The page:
Possibly inspired by being pinned with the nation’s superlative toxic term, the developer decided to pursue a new track for remediation. By June 11 Lifshutz submitted an application to enter the property into the state’s Voluntary Cleanup Program, which releases the landowner of future liability should this Libby site cleanup later be deemed insufficient. According to the EPA’s Delgado, it’s the first Libby site to be considered for such a program.

The VCP application included a $1,000 fee and an overdue site-specific sampling plan previously requested by the EPA (Lifshutz failed to provide an adequate sampling proposal by a May 18 due date, according to EPA correspondence obtained by the Current). This plan, put together by an environmental cleanup consultant — TGE Resources out of Houston — is a blueprint for what is expected to be the most extensive sampling activities the site has received to date: In the past seven years, there’ve only been “limited investigations,” according to EPA documents. Which means no final determinations about what needs cleaning — or encasing and capping in cement — at Big Tex have been made yet, just the same old health-and-safety questions related to stirring up the dirt and potentially releasing asbestos fibers into the air.

By mid-July, Lifshutz should hear whether Big Tex has been accepted into the VCP, overseen by the Texas Commission on Environmental Quality and closely monitored by the federal environmental agency, with whom he’s still expected to keep working on a parallel track for soil analysis and a remediation work plan. The EPA’s national expert on Libby sites, Brian Brass out of the Nevada office, sat in on the June meetings with TCEQ and TGE, the developer’s environmental consultant.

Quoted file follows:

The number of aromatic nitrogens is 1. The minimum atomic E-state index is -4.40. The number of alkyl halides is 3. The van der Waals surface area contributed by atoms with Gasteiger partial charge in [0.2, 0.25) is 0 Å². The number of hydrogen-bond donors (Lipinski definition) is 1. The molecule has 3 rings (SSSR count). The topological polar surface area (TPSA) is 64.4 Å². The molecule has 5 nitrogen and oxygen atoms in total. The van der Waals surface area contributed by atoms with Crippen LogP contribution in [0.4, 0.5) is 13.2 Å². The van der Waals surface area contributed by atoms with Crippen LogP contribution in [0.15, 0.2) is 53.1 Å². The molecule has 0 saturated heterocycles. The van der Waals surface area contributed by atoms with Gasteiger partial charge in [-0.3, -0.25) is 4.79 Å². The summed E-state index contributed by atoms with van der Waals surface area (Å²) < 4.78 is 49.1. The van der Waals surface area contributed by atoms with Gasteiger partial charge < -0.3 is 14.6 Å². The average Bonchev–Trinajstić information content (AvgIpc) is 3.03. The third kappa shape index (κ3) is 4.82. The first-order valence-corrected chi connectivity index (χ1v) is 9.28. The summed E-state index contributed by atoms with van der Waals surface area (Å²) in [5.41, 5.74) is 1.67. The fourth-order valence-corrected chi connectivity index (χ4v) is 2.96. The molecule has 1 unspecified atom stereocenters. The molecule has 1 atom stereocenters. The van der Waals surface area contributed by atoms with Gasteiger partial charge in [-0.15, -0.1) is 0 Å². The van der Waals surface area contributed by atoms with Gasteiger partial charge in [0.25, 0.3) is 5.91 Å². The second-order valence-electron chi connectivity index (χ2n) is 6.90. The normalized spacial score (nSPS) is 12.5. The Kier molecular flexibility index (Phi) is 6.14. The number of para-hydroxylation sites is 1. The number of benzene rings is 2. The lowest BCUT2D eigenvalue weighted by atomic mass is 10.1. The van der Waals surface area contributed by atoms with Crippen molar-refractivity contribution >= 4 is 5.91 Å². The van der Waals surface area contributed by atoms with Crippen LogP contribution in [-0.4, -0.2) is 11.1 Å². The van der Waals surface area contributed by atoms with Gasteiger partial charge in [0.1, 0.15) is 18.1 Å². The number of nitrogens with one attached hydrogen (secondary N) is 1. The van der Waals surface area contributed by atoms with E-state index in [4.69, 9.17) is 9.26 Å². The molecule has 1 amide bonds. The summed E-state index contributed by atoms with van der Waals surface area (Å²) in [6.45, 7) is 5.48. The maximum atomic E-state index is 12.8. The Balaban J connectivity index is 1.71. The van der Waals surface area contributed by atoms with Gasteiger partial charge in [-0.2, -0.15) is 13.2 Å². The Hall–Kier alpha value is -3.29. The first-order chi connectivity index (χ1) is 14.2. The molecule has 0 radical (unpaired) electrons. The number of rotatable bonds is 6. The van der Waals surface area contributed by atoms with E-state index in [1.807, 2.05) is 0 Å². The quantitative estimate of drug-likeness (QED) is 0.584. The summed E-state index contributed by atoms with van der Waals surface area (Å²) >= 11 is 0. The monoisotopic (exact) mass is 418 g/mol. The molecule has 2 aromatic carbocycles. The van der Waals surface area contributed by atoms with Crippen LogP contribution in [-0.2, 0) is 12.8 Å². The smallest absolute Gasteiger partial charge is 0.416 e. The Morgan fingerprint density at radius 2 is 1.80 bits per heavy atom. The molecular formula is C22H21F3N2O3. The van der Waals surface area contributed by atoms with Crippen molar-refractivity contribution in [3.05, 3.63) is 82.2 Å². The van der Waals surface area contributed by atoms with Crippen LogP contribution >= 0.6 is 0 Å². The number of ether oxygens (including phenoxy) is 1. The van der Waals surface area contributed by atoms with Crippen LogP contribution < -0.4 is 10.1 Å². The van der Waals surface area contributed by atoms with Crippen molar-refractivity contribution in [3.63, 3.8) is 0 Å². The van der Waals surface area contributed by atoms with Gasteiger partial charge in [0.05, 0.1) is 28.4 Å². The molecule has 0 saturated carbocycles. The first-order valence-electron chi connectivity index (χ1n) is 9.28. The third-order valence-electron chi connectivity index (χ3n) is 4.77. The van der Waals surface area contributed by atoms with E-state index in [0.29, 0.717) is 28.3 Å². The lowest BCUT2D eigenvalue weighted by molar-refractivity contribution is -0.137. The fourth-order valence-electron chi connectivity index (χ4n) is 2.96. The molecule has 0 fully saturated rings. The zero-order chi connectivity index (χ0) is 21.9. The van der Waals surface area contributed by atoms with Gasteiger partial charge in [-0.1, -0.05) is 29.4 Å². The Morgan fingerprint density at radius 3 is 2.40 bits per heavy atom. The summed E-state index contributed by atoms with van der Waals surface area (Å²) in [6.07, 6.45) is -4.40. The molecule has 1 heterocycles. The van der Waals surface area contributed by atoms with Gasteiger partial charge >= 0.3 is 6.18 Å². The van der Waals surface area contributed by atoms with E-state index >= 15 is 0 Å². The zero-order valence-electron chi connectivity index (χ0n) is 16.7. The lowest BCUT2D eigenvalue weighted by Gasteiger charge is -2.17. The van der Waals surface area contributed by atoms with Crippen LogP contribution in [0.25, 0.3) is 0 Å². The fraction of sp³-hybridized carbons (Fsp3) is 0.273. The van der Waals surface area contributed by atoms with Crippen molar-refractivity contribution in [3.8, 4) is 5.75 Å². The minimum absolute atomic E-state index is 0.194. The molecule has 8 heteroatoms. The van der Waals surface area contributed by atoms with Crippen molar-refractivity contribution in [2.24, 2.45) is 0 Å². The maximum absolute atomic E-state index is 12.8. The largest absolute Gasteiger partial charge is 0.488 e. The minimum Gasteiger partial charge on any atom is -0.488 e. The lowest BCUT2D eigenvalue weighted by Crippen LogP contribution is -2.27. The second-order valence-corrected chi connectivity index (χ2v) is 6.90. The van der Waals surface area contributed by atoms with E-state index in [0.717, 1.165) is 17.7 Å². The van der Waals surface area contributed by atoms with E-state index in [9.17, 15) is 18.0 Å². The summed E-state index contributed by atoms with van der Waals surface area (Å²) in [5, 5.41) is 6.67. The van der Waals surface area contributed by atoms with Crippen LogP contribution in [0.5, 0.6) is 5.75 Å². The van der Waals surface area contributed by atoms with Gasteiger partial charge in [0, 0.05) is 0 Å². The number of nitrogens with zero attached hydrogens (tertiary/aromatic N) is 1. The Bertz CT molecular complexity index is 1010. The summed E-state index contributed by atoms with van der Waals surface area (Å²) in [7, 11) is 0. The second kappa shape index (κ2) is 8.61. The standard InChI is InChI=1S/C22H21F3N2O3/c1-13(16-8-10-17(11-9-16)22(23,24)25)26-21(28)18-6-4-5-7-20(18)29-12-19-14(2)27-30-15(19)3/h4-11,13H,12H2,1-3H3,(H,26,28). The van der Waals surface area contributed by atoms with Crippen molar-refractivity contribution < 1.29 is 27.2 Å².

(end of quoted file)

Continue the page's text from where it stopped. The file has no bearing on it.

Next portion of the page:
In the meantime, the Current has kept an eye on the property ever since a chain-link fence around Big Tex’s perimeter went up in April. The gate was open (“It’s supposed to be padlocked,” Delgado said), and inviting to a trespasser on one of those brilliantly hot, cloud-free April days.

Inside the gate a few yards, the trespasser encountered a busy landscaper covered in grass chips and potentially hazardous dirt. He worked his chattering weed whacker behind a mound of earth, across from the recently vacated art silos, which is weird, considering that every EPA official insists the property is too hazardous for any soil-disturbing activity, and there are EPA signs warning “Stop!” and “Paro!” that should discourage even a casual traipse.

The landscaper, who identified himself only as Juan and 32-years-old, said the jefe never mentioned that the area was considered contaminated. After he was shown a  posted warning sign and it was explained to him in halting Spanish that hay algo peligroso en la tierra, algo malo para su pecho, he said he’d been weed-whacking out there for eight hours already, and that he’d take it up with Lifshutz’s property management. Lifshutz’s management office said they would not comment on Big Tex and he’s out of town through mid-July.

All this to say it’s slow going over there. There’s miscommunication, as former Councilwoman Patti Radle gently puts it. And the Big Tex development seems a long way from becoming a four-story apartment complex above the river’s west bank. It’s a long way from being a complement to the nearby scenic Southern River Reach, to the First Friday art walk, to the open-air bars that seem as close as a well-stocked ice chest at your feet. It could all be so beautiful.

But, like love, it’s not guaranteed.